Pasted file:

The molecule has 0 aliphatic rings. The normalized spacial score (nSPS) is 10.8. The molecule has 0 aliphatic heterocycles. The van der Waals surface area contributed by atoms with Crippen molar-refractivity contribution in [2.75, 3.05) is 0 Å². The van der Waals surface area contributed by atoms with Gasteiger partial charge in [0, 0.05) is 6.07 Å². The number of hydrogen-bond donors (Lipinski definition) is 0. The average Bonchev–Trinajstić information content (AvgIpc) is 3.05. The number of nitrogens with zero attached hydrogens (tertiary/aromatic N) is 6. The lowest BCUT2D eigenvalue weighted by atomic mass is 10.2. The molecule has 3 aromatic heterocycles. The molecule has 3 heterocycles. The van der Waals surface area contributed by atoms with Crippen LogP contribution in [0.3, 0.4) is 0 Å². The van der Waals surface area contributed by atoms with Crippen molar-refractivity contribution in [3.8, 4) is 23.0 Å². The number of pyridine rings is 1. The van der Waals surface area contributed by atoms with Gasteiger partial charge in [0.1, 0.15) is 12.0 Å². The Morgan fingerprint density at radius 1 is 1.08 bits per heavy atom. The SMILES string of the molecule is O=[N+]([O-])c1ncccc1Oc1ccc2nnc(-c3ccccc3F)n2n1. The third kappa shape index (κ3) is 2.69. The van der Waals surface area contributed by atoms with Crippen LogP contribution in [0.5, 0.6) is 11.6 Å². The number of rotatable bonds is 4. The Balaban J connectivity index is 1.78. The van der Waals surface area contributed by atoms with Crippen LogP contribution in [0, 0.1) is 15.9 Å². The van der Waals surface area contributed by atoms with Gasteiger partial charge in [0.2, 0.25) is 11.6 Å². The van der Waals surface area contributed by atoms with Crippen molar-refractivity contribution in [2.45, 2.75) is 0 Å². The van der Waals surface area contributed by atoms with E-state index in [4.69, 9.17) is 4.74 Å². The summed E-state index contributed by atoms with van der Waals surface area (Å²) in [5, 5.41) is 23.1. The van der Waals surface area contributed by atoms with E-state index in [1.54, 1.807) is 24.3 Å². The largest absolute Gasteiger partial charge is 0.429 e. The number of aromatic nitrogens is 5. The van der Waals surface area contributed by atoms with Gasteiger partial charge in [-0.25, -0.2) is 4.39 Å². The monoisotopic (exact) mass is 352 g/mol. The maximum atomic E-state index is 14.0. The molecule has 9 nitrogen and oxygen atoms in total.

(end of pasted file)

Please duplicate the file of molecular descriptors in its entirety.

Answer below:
The molecule has 0 aliphatic rings. The normalized spacial score (nSPS) is 10.8. The molecule has 0 aliphatic heterocycles. The van der Waals surface area contributed by atoms with Crippen molar-refractivity contribution in [2.75, 3.05) is 0 Å². The van der Waals surface area contributed by atoms with Gasteiger partial charge in [0, 0.05) is 6.07 Å². The number of hydrogen-bond donors (Lipinski definition) is 0. The average Bonchev–Trinajstić information content (AvgIpc) is 3.05. The number of nitrogens with zero attached hydrogens (tertiary/aromatic N) is 6. The lowest BCUT2D eigenvalue weighted by atomic mass is 10.2. The molecule has 3 aromatic heterocycles. The molecule has 3 heterocycles. The van der Waals surface area contributed by atoms with Crippen LogP contribution in [0.3, 0.4) is 0 Å². The van der Waals surface area contributed by atoms with Crippen molar-refractivity contribution in [3.8, 4) is 23.0 Å². The number of pyridine rings is 1. The van der Waals surface area contributed by atoms with Gasteiger partial charge in [0.1, 0.15) is 12.0 Å². The Morgan fingerprint density at radius 1 is 1.08 bits per heavy atom. The SMILES string of the molecule is O=[N+]([O-])c1ncccc1Oc1ccc2nnc(-c3ccccc3F)n2n1. The third kappa shape index (κ3) is 2.69. The van der Waals surface area contributed by atoms with Crippen LogP contribution in [0.5, 0.6) is 11.6 Å². The number of rotatable bonds is 4. The Balaban J connectivity index is 1.78. The van der Waals surface area contributed by atoms with Crippen LogP contribution in [0, 0.1) is 15.9 Å². The van der Waals surface area contributed by atoms with Gasteiger partial charge in [0.2, 0.25) is 11.6 Å². The van der Waals surface area contributed by atoms with Crippen molar-refractivity contribution in [2.45, 2.75) is 0 Å². The van der Waals surface area contributed by atoms with E-state index in [4.69, 9.17) is 4.74 Å². The summed E-state index contributed by atoms with van der Waals surface area (Å²) in [5, 5.41) is 23.1. The van der Waals surface area contributed by atoms with E-state index in [1.54, 1.807) is 24.3 Å². The largest absolute Gasteiger partial charge is 0.429 e. The number of aromatic nitrogens is 5. The van der Waals surface area contributed by atoms with Gasteiger partial charge in [-0.25, -0.2) is 4.39 Å². The monoisotopic (exact) mass is 352 g/mol. The maximum atomic E-state index is 14.0. The molecule has 9 nitrogen and oxygen atoms in total.